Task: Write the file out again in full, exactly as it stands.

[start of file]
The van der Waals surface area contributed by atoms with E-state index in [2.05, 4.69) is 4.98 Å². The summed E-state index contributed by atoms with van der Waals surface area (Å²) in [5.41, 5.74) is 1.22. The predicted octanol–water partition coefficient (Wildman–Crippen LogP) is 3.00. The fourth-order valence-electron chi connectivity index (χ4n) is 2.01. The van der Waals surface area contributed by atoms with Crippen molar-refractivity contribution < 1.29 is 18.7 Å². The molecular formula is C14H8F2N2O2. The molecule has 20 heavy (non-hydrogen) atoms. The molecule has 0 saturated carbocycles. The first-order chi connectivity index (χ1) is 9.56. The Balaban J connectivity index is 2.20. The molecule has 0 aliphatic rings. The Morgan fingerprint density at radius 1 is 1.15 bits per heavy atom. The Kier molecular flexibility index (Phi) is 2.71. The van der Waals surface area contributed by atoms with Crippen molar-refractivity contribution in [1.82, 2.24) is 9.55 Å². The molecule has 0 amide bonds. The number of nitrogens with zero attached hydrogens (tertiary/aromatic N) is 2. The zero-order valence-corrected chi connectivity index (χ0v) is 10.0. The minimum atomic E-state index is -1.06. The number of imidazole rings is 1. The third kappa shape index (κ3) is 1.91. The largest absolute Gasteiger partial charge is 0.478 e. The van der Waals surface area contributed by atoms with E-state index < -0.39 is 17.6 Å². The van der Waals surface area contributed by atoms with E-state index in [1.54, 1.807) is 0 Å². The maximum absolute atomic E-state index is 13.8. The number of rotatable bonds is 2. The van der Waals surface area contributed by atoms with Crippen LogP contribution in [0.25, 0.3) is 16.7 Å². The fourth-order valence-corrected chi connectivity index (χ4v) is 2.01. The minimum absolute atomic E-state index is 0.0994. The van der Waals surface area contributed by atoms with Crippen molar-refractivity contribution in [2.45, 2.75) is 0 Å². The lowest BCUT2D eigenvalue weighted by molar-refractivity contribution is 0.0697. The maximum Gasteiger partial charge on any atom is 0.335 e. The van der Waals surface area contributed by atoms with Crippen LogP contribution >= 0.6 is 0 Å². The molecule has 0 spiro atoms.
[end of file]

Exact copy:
The van der Waals surface area contributed by atoms with E-state index in [2.05, 4.69) is 4.98 Å². The summed E-state index contributed by atoms with van der Waals surface area (Å²) in [5.41, 5.74) is 1.22. The predicted octanol–water partition coefficient (Wildman–Crippen LogP) is 3.00. The fourth-order valence-electron chi connectivity index (χ4n) is 2.01. The van der Waals surface area contributed by atoms with Crippen molar-refractivity contribution < 1.29 is 18.7 Å². The molecular formula is C14H8F2N2O2. The molecule has 20 heavy (non-hydrogen) atoms. The molecule has 0 saturated carbocycles. The first-order chi connectivity index (χ1) is 9.56. The Balaban J connectivity index is 2.20. The molecule has 0 aliphatic rings. The Morgan fingerprint density at radius 1 is 1.15 bits per heavy atom. The Kier molecular flexibility index (Phi) is 2.71. The van der Waals surface area contributed by atoms with Crippen molar-refractivity contribution in [1.82, 2.24) is 9.55 Å². The molecule has 0 amide bonds. The number of nitrogens with zero attached hydrogens (tertiary/aromatic N) is 2. The zero-order valence-corrected chi connectivity index (χ0v) is 10.0. The minimum atomic E-state index is -1.06. The number of imidazole rings is 1. The third kappa shape index (κ3) is 1.91. The largest absolute Gasteiger partial charge is 0.478 e. The van der Waals surface area contributed by atoms with E-state index < -0.39 is 17.6 Å². The van der Waals surface area contributed by atoms with E-state index in [1.54, 1.807) is 0 Å². The maximum absolute atomic E-state index is 13.8. The number of rotatable bonds is 2. The van der Waals surface area contributed by atoms with Crippen LogP contribution in [0.25, 0.3) is 16.7 Å². The fourth-order valence-corrected chi connectivity index (χ4v) is 2.01. The minimum absolute atomic E-state index is 0.0994. The van der Waals surface area contributed by atoms with Crippen molar-refractivity contribution in [2.45, 2.75) is 0 Å². The lowest BCUT2D eigenvalue weighted by molar-refractivity contribution is 0.0697. The maximum Gasteiger partial charge on any atom is 0.335 e. The van der Waals surface area contributed by atoms with Crippen LogP contribution >= 0.6 is 0 Å². The molecule has 0 spiro atoms.